A labor dispute that threatened to disrupt operations at two of the nation's busiest airports was averted on Wednesday. The union working to help organize nonunion and subcontracted security workers and baggage handlers at New York's John F. Kennedy International and LaGuardia airports said it reached a deal with their management.
The workers, employed by Aviation Safeguards (AVSG), a subsidiary of Command Security Corp. (MOC), had threatened to walk off the job after the company had allegedly threatened to fire employees who were organizing workers to demand better wages and benefits.
In a statement issued Wednesday, Command Security said Aviation Safeguards had "agreed to labor peace" with the Service Employees International Union (SEIU) New York Local 32BJ as part of a process guaranteeing "that the employees of AVSG will maintain their right to choose representation or not."
Union officials said the affected airport security workers have been trying to win an order from the Port Authority of New York and New Jersey for "living wages of at least $15 dollars an hour and affordable health care for all subcontracted airport workers."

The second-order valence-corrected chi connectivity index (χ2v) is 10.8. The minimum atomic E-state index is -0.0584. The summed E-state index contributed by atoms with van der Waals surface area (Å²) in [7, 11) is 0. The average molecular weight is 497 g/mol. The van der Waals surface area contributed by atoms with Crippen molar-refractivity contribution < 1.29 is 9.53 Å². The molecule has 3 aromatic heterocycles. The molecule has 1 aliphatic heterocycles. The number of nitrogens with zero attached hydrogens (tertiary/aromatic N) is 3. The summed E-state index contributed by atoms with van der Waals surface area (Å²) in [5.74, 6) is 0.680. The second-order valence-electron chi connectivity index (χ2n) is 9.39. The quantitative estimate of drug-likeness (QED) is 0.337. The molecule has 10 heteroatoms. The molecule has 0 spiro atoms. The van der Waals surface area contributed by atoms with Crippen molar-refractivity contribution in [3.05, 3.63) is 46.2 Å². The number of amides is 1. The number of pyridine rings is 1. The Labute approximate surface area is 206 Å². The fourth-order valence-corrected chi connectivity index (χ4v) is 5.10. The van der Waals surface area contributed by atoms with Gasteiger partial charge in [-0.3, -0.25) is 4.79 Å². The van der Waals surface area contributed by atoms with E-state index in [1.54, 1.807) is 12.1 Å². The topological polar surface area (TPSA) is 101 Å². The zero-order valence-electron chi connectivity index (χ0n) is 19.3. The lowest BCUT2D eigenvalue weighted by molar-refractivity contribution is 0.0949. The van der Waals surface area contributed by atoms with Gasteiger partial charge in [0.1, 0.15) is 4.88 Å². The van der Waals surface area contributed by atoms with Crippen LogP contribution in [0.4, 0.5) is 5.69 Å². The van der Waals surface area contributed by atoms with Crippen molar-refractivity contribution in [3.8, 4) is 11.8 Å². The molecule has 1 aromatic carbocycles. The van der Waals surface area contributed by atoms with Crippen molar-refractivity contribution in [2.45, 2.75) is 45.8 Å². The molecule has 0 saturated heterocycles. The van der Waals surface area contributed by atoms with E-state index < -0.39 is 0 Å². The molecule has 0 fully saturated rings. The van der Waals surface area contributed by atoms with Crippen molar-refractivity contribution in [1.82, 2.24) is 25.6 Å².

Negotiations concerning a union contract for the affected workers are expected to start in the autumn.
"While the airlines have been making record profits and the Port Authority has approved billions of dollars to modernize LaGuardia airport, the airport workers who make these profits possible are struggling to survive," the union statement said.
Long-time observers say the wage and benefit issue is a looming challenge for the airline industry. "Living wage is a huge issue at the level of the thousands of employees that do this sort of work," aviation industry consultant Robert Mann told Reuters.